This is a guest post from Joshua Danton Boyd.
I’m massive fan of cats. I even wrote an article about the ones living on my street and what you can learn about freelancing from them.
This also means that I study every lost cat poster I see just in case I can help.
I was walking to work the other day when I spotted one, but I paid no attention. Why? There was no picture. It was all text, just a title and a description of the cat.
It kind of shocked me that that was all it took for me to not acknowledge something I’d usually stop to stare at.
Even if your subject matter is interesting to people, if it lacks an image people will find it very easy to pass it by.
Pictures are massively important and this – of course – applies to blog posts. They encourage engagement and this is something every blog owner should be striving to increase.
How can you ignore that? (Source)
If You Can’t Beat Them, Join Them
A great indicator of this is the rise of Buzzfeed. A quick look at their homepage and this post, which went live a day before I wrote this, has already clocked up 1.1 million views, not to mention the 124,000 social interactions (that’s only including Twitter and Facebook). No one can say that isn’t impressive.
BuzzFeed is certainly image-centric, focusing on lists filled with pictures or GIFs accompanied by a witty comment.
(To see just how lacking in words Buzzfeed is, check out Buzzfeed Articles Without The GIFs.)
I’m not suggesting you reduce your blog to listicles … but this does show just how vital images are.
Of course, once you’ve attracted readers, you want them to stay on your page and actual read the work you’ve done. This is a whole other problem.
Readers Don’t Read Blogs Like Books
Not how things are done online. (Source)
There’s a bit of science in looking at how people interact with articles. In this impressive piece, Martin Robbins writes, “Eye-tracking studies have revealed people don’t simply read from beginning to end, but follow a distinct F-shaped pattern. On average, it seems people only read about 20% of the words on a page; spending only 4.4 seconds per 100 words.”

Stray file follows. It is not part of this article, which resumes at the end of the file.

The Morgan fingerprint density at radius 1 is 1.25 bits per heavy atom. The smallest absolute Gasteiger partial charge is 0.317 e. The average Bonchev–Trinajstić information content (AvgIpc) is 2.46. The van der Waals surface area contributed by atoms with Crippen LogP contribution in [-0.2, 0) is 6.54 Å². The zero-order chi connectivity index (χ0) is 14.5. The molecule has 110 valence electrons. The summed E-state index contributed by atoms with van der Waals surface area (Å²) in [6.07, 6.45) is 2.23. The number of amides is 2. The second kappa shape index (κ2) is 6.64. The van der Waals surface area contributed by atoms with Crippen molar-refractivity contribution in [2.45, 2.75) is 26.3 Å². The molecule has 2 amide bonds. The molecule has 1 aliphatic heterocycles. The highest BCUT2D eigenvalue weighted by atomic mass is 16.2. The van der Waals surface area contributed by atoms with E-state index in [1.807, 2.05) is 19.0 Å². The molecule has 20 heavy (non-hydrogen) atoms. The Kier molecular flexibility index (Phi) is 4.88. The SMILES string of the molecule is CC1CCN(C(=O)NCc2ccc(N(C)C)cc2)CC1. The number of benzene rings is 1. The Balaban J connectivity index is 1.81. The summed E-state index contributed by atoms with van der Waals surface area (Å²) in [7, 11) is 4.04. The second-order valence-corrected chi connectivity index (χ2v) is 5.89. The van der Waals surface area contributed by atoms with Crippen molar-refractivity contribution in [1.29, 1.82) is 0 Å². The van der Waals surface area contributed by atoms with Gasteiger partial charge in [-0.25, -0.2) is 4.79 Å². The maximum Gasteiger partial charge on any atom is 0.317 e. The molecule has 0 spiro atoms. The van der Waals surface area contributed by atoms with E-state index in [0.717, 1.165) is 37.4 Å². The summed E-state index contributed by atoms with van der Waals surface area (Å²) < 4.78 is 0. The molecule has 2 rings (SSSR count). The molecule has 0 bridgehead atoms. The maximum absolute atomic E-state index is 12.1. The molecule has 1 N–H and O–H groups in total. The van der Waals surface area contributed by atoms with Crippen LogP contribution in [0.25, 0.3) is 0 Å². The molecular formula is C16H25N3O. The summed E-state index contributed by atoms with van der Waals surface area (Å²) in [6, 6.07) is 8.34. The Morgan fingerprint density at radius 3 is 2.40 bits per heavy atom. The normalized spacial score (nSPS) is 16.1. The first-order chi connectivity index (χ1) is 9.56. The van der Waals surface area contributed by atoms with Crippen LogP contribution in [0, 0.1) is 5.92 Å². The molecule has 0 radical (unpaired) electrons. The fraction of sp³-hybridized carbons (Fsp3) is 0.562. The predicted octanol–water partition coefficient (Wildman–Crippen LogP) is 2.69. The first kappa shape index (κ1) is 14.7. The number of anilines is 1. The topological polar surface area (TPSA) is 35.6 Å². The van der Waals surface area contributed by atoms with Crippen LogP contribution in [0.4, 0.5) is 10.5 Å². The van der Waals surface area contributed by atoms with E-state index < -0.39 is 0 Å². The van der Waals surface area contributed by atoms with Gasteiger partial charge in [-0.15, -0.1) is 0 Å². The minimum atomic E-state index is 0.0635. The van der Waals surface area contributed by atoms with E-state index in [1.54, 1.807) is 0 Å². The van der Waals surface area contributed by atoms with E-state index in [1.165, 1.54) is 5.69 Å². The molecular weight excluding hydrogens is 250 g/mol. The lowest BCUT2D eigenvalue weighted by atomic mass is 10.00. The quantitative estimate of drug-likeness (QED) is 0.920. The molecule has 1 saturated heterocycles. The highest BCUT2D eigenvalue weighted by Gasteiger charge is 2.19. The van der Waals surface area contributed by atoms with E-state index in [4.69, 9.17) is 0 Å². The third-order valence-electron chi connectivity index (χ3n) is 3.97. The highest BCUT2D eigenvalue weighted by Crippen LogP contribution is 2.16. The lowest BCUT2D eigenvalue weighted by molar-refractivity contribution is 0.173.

In the end, getting people to read your posts is a bit like herding cats. They don’t just follow the words they skim-read.
Images can help to break up this practice and focus the reader. With a long block of text it can be easy to lose interest, but images set up little checkpoints where we can refocus.
Feel free to check your Twitter too. (Source)
Of course, images are vital for presenting data and representing ideas. Sticking in a nice looking graph to visualise some stats or embedding a location in Google Maps can work wonders in raising the quality of your piece. It gives your readers something to point to (and Pin!) as well. Image can convey information much quicker and more freely than words sometimes and it’d be foolish not to take advantage of this.
Images are also important for social media. As this garish infographic demonstrates, images will help encourage shares of your blog posts. While shares aren’t the be all and end all we once though, they’re still a positive thing and especially so when it comes to your SEO as well.
Watch Your Back
As a final warning, be careful you only use images that you’re allowed to and that you include proper accreditation. You can find some great sources here.
So, add a bit of life to your posts, even the short ones. You’ll soon see the benefits.
Bio: Joshua Danton Boyd is a copywriter for the online accountancy firm Crunch. He thinks images of cats are the best images.